Flexible Learning for Flexible Learners

Todhunter (2013) describes flexible learning is a model of curriculum design that provides a learner with various degrees of flexibility for the following areas:

  • What is learned
  • When it is learned
  • How it is learned; and
  • Where it is learned.


If flexible learning is to cater for the aforementioned areas – a true definition must be dynamic enough to allow for the rate with which technological and societal demands continually evolve, for example, there would be a clear contrast if concepts of flexible learning were applied during the second industrial revolution verse the digital revolution. Currently, flexible learning is enabled by networked technologies but has Todhunter (2013) argues, this doesn’t automatically imply a greater achievement of outcomes. I often wonder, would flexible learning require additional or amended learning outcomes that acknowledge the executive function, agency or soft skills required to (mostly) thrive independently? And if the answer to this question is ‘yes’, I would argue that the ‘How’ and ‘What’ must precede the ‘Where’ and ‘When’.


Has a K-12 educator, I don’t believe Todhunter (2013) would agree that flexible learning exists within the K-12 schooling years, or in its purest form. This is not to state that learning isn’t differentiated, personalised or individualised or that student does not have choices at various stages within their learning, but it must acknowledge that a teacher can have the most impact on student success (Kennedy, 2014). I do believe that there is a clear shift focussing on drawing the necessary disposition required to enable a learner to successfully engage in a flexible learning model. The gradual release of responsibility model is an instructional that fosters guided skill acquisition to enable independence. Although this model can support any age and stage of development, it is a key focus throughout the K-12 years of schooling – incorporating elements of Vygotsky and Piaget’s constructivist learning theories. For the teachers leading the K-12 curriculums, flexible learning is an attractive model for the aforementioned areas (what, when, how and where) of learning. If a student has acquired the ‘how’ and ‘what’, then they can be afforded ‘when’ and ‘where’; they have the flexibility required for Flexible learning.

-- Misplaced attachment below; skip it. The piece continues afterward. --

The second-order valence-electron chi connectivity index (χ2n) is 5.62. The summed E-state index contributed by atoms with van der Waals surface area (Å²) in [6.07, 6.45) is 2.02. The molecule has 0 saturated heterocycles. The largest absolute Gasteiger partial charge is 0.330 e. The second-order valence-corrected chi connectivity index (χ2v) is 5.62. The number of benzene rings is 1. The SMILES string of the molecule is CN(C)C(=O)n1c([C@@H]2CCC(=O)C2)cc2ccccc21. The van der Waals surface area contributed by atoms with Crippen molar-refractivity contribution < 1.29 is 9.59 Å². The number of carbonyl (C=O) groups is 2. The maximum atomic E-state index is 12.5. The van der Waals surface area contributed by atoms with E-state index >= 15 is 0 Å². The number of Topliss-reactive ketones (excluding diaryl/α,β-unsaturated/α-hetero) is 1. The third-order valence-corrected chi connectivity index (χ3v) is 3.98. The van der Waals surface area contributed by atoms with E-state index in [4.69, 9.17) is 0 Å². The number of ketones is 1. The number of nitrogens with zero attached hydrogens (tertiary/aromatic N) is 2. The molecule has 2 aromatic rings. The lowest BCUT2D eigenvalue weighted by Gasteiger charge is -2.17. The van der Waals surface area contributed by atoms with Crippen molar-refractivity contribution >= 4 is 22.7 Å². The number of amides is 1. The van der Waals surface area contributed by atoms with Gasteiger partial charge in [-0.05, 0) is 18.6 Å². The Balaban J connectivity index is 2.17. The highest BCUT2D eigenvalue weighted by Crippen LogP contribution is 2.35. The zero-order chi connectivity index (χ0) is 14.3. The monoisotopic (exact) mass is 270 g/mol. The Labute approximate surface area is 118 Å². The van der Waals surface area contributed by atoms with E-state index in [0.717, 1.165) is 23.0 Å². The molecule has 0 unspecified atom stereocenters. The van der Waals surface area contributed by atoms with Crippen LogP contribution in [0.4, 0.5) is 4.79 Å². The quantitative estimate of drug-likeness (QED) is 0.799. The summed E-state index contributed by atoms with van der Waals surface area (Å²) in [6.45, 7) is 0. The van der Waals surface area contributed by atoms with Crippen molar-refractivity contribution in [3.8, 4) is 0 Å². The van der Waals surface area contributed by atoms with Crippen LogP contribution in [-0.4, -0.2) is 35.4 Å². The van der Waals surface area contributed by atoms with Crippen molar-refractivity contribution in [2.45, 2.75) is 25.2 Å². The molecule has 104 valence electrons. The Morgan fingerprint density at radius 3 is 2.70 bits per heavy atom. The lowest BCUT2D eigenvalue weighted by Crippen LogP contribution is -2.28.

Image Credit: Clker-Free-Vector-Images, Academic Cap, pixabay.com, CC0 Creative Commons



Kennedy, G. (2014, January 30). official ascilite video: 2013 Conference – Understanding our Present (Video File). Retrieved from https://www.youtube.com/watch?v=rnilKymnPmo&feature=youtu.be

Todhunter, B. (2013). LOL — limitations of online learning — are we selling the open and distance education message short? Distance Education, 34(2), pp. 232-252.

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